Some light has been thrown on the viability of Clive Palmer’s Queensland Nickel (QN) operation.
FTI Consulting was appointed as voluntary administrators on Monday to manage the company’s operations.
Mr Palmer had constantly quoted that the site was worth billions, Empower Economics principal economist David Lynch said.
“That is correct for replacement value,” Mr Lynch said.
“But the residual value is worth only as much as someone would pay for it, which is likely nothing but scrap value against a significant liability in regards to (environmental) remediation.”
The Maritime Union of Australia (MUA), which has members on site, said workers had not been paid their entitlements including superannuation since November.
The flow-on effects of QN’s financial woes could reach as many as 10,000 in Townsville including business and workers’ creditors, according to MUA state secretary Bob Carnegie, who has called for a debt moratorium on mortgages and personal loans for sacked workers .
No one was spared, considering a top-shelf company like Aurizon was owed more than $27 million by QN, Mr Carnegie said.
QN’s long-term debt obligations added tens of millions to that amount.
The Sydney Morning Herald reported in 2005 that the then BHP Billiton-owned QNI had entered into a contract with the Queensland Government-owned energy trader Enertrade to supply coal seam gas.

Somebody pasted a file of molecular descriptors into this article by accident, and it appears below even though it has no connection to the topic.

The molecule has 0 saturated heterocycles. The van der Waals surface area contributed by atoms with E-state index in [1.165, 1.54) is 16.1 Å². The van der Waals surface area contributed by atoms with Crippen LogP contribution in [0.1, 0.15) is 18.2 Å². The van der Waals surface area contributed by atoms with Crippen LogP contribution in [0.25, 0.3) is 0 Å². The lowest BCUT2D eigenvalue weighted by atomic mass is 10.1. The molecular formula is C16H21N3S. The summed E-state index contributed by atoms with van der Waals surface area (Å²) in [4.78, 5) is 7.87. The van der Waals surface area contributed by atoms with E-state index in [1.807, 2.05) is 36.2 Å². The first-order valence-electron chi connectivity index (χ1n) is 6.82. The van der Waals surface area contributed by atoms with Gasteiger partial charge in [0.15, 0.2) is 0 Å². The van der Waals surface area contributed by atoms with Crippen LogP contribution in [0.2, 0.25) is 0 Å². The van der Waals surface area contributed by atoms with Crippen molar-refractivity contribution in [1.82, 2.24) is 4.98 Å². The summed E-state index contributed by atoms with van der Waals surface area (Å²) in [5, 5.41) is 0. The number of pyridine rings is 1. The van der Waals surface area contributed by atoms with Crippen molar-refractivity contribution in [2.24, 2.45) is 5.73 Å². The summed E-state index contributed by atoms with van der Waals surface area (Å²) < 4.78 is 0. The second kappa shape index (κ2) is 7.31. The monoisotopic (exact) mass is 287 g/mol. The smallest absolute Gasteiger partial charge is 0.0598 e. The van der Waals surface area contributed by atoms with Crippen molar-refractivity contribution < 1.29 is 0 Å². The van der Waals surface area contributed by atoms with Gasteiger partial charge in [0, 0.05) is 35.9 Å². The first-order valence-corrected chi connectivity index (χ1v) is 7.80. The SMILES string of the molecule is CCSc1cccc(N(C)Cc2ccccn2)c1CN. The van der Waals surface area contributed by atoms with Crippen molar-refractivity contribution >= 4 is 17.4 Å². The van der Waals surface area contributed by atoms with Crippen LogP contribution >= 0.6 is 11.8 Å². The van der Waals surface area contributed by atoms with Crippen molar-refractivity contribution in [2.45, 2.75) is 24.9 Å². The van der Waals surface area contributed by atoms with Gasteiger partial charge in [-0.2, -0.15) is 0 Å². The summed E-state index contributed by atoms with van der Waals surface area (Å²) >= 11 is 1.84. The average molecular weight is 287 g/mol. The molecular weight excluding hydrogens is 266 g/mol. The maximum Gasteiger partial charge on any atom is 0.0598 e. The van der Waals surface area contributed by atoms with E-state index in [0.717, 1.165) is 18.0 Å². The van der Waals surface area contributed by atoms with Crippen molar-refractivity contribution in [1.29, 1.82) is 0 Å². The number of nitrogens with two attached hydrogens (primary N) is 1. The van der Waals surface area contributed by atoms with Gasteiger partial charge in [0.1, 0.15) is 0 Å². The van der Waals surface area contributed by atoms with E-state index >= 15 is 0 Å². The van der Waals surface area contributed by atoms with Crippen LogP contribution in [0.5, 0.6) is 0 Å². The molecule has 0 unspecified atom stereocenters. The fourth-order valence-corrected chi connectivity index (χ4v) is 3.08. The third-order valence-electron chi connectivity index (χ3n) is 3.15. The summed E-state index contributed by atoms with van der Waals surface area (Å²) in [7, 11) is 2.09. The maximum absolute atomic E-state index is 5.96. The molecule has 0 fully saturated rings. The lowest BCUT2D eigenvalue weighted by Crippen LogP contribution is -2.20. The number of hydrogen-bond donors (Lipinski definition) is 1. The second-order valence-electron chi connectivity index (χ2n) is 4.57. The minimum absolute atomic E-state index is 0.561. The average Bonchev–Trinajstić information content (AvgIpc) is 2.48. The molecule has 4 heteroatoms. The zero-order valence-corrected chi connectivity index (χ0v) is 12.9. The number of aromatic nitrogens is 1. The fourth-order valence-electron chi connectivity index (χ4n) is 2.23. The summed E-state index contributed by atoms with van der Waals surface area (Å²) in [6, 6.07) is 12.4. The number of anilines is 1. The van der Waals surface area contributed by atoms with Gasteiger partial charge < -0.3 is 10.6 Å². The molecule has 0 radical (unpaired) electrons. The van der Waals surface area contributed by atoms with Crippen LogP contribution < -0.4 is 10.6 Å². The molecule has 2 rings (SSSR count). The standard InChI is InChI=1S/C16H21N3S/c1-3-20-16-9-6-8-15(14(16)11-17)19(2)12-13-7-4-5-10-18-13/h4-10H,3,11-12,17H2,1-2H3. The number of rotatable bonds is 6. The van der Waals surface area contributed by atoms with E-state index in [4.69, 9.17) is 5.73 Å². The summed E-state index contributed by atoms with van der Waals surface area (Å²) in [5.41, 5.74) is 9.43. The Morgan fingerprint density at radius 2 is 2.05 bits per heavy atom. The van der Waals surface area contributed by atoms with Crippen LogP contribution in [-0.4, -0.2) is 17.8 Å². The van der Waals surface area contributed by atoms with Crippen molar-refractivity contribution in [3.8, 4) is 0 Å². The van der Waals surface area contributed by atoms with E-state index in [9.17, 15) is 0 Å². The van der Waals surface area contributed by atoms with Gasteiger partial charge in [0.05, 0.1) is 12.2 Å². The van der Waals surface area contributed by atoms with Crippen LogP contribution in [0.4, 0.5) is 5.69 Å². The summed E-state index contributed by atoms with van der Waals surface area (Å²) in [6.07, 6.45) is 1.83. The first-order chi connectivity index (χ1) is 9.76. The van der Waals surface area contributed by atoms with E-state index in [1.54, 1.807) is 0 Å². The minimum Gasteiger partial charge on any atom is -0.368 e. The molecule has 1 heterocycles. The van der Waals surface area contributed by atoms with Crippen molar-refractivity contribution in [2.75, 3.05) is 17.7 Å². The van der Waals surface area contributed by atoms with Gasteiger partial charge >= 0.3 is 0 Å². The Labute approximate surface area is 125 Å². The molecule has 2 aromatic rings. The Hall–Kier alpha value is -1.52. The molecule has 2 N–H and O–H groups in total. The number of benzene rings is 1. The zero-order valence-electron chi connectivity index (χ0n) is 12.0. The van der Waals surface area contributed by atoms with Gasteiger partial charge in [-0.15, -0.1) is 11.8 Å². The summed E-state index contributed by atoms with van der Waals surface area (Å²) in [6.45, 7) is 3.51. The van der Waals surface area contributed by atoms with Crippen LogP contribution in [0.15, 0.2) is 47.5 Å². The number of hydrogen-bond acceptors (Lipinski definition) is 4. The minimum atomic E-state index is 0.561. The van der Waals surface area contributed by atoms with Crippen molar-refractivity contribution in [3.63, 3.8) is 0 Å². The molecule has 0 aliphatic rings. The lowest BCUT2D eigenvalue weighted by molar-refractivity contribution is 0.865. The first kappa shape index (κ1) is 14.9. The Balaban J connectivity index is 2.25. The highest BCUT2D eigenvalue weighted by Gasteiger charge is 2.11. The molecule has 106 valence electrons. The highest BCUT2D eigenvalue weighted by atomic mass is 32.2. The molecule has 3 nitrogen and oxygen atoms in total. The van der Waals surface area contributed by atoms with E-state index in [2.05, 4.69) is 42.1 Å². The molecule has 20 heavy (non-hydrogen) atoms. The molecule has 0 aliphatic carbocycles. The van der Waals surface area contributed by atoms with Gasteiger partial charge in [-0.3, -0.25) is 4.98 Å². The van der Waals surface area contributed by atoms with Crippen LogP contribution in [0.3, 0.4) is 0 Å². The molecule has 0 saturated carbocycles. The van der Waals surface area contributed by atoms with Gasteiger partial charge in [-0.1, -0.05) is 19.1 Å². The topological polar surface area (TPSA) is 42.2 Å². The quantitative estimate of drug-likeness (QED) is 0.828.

At the time Enertrade refused to state specifics on the 15-year deal but the $300 million price tag was stated to be made up of a combination of the gas, transport, processing and work time.
The gas deal is “take or pay”, meaning the company has to meet its obligations over the period to 2022 regardless of whether or not the gas is used.
It is a common arrangement also entered into by many coal mines. In that case it is to guarantee access to rail and port handling facilities.
The gas is transported by Enertrade’s North Queensland Gas Pipeline from the Moranbah Gas Project to the Yabulu nickel and cobalt refinery about 40km north of Townsville.
The report at the time said the deal meant supply of 70-50 petajoules (PJ) of gas to QNI over the period of the agreement, which would lead to the refinery more than doubling its production.
Queensland Premier Annastacia Palaszczuk said she had ordered her ministers to fast-track public works projects across the state following the major job losses at the refinery.
Ms Palaszczuk said administrators would conduct an independent assessment of Queensland Nickel’s finances.